Overall, AMD posted just $739 million in client revenue for the quarter, its lowest ever. Client sales had the biggest drop across the technology industry, with AMD trailing others in this regard, as evidenced by a 65% drop in revenue when industry-wide client shipments fell by nearly 30-40%. of technology companies do far worse. This also put the segment’s operating profit in the red significantly, leaving AMD with a loss of $172 million in the division.

Like rival Intel, AMD’s OEM customers are working to reduce their inventories, exacerbating the decline in customer sales. So as long as the customer inventory bubble lasts, AMD has much less opportunity to sell chips. Client ASPs have also declined year-over-year, although AMD did not specify the extent. One of the good news here is that AMD believes it has finally hit the bottom of its Q1 client sales collapse. It means you can get through the worst and things will only get better from here.

AMD’s data center segment, on the other hand, has had its own set of challenges in recent quarters as data center customers have reduced their spending as well. We are doing relatively well here due to our success in increasing our center market share. As a result, AMD’s data center revenue remained flat year over year at $1.3 billion.

Operating profit in this segment was hit, down 65% to $148 million, with margins of just 11%. Data center products are relatively profitable to begin with, which has allowed AMD to remain slightly profitable in this segment. Supporting the segment in the first quarter was higher EPYC CPU sales to cloud customers, which offset lower sales to enterprise customers.AMD’s new EPYC 9004 Genoa processors also shipped in the quarter. However, it does not appear to have had a significant impact on AMD’s revenue as customers are still ramping up server production. It is also worth noting that Essentially all products aimed at data center customers fall into this segment. to sell them.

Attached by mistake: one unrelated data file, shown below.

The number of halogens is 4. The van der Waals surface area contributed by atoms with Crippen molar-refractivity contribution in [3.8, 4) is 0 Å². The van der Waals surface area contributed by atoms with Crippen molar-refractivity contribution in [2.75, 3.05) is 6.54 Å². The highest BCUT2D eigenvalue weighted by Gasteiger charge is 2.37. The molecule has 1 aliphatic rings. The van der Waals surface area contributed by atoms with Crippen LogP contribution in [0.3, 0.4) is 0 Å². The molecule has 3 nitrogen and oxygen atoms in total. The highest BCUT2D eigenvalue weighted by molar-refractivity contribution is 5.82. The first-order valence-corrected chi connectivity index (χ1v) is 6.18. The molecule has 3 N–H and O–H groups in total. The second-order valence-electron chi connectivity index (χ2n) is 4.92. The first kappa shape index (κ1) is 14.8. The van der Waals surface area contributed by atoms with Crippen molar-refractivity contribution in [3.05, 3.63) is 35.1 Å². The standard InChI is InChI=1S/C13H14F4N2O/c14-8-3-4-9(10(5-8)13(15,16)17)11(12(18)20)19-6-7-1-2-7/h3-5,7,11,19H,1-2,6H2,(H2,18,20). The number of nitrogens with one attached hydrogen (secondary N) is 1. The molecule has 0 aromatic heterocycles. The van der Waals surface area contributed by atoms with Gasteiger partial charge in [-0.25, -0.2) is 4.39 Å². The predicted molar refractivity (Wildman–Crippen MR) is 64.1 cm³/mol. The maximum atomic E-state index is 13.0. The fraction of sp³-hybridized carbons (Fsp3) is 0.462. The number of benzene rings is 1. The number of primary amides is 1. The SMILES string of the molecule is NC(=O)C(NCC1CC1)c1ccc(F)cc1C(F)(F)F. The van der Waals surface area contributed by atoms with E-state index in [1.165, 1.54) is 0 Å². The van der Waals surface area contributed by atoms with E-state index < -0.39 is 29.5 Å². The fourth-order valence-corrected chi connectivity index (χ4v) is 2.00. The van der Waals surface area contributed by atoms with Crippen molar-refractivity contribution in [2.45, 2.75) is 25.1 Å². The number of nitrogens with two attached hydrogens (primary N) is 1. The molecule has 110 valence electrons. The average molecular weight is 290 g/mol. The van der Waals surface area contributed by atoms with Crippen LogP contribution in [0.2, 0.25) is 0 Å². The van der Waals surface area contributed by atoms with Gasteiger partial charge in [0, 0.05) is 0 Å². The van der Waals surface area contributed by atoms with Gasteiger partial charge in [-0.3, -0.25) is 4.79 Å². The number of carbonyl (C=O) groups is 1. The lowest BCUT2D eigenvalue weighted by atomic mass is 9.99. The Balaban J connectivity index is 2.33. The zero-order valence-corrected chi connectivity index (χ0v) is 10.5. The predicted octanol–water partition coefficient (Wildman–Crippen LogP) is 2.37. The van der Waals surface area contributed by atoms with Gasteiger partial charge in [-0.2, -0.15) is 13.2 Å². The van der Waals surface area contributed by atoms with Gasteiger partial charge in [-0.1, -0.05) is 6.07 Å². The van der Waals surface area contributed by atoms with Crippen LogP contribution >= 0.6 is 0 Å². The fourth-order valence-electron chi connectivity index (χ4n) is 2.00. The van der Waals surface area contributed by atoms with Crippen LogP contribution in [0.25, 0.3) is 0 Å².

Moving on, AMD’s gaming segment turned out to be one of the strongest segments of the quarter. Client GPU and Semi-Custom SoC Group revenue declined year-over-year, but, importantly, operating margin declined only modestly.

For the quarter, AMD posted revenue of $1.8 billion in its Gaming segment, down 6% from the year-ago quarter. Operating income he was $314 million, down 12% year-over-year. Out of the limited breakout information provided by AMD, the company shows that client GPU revenue is declining by a significant amount, even though total unit sales are increasing. Preventing a significant drop in business is ‘double digits’ on the semi-custom side of the business as SoC sales for game consoles and other bespoke devices partially offset lower GPU revenues. is the growth of This is also why AMD’s operating profit in the segment has decreased somewhat as these semi-custom products get lower margins.

But the real winner of all of AMD’s reporting segments is the embedded segment, which covers the majority of Xilinx’s portfolio of FPGAs and other processors, as well as Ryzen and Radeon embedded SKUs. The segment has seen significant year-over-year growth in the last few quarters thanks to the Xilinx acquisition, and this is the last quarter for AMD to benefit from these acquisitions.